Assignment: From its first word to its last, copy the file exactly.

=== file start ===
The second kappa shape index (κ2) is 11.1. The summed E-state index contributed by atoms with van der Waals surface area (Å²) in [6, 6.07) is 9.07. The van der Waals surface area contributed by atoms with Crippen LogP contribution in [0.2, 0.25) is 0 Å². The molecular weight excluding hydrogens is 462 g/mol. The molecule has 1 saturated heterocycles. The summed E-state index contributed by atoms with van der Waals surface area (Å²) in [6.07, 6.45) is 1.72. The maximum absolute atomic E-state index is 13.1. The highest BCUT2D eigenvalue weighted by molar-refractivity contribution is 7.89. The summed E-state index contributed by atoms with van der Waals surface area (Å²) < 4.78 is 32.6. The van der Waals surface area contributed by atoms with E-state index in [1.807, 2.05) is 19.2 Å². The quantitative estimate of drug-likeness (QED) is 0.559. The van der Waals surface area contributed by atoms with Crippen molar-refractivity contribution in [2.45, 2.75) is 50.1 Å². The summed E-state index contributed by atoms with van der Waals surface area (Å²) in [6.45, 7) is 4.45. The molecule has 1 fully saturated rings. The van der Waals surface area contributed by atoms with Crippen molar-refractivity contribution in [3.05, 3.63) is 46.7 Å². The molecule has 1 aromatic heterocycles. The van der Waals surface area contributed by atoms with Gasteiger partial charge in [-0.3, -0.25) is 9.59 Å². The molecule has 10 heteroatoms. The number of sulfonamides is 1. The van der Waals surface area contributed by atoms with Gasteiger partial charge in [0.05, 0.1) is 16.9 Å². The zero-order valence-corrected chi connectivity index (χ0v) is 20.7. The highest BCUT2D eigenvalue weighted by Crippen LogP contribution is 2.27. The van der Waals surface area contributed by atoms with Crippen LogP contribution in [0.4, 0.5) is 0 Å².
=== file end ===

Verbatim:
The second kappa shape index (κ2) is 11.1. The summed E-state index contributed by atoms with van der Waals surface area (Å²) in [6, 6.07) is 9.07. The van der Waals surface area contributed by atoms with Crippen LogP contribution in [0.2, 0.25) is 0 Å². The molecular weight excluding hydrogens is 462 g/mol. The molecule has 1 saturated heterocycles. The summed E-state index contributed by atoms with van der Waals surface area (Å²) in [6.07, 6.45) is 1.72. The maximum absolute atomic E-state index is 13.1. The highest BCUT2D eigenvalue weighted by molar-refractivity contribution is 7.89. The summed E-state index contributed by atoms with van der Waals surface area (Å²) < 4.78 is 32.6. The van der Waals surface area contributed by atoms with E-state index in [1.807, 2.05) is 19.2 Å². The quantitative estimate of drug-likeness (QED) is 0.559. The van der Waals surface area contributed by atoms with Crippen molar-refractivity contribution in [2.45, 2.75) is 50.1 Å². The summed E-state index contributed by atoms with van der Waals surface area (Å²) in [6.45, 7) is 4.45. The molecule has 1 fully saturated rings. The van der Waals surface area contributed by atoms with Crippen molar-refractivity contribution in [3.05, 3.63) is 46.7 Å². The molecule has 1 aromatic heterocycles. The van der Waals surface area contributed by atoms with Gasteiger partial charge in [-0.3, -0.25) is 9.59 Å². The molecule has 10 heteroatoms. The number of sulfonamides is 1. The van der Waals surface area contributed by atoms with Gasteiger partial charge in [0.05, 0.1) is 16.9 Å². The zero-order valence-corrected chi connectivity index (χ0v) is 20.7. The highest BCUT2D eigenvalue weighted by Crippen LogP contribution is 2.27. The van der Waals surface area contributed by atoms with Crippen LogP contribution in [0.4, 0.5) is 0 Å².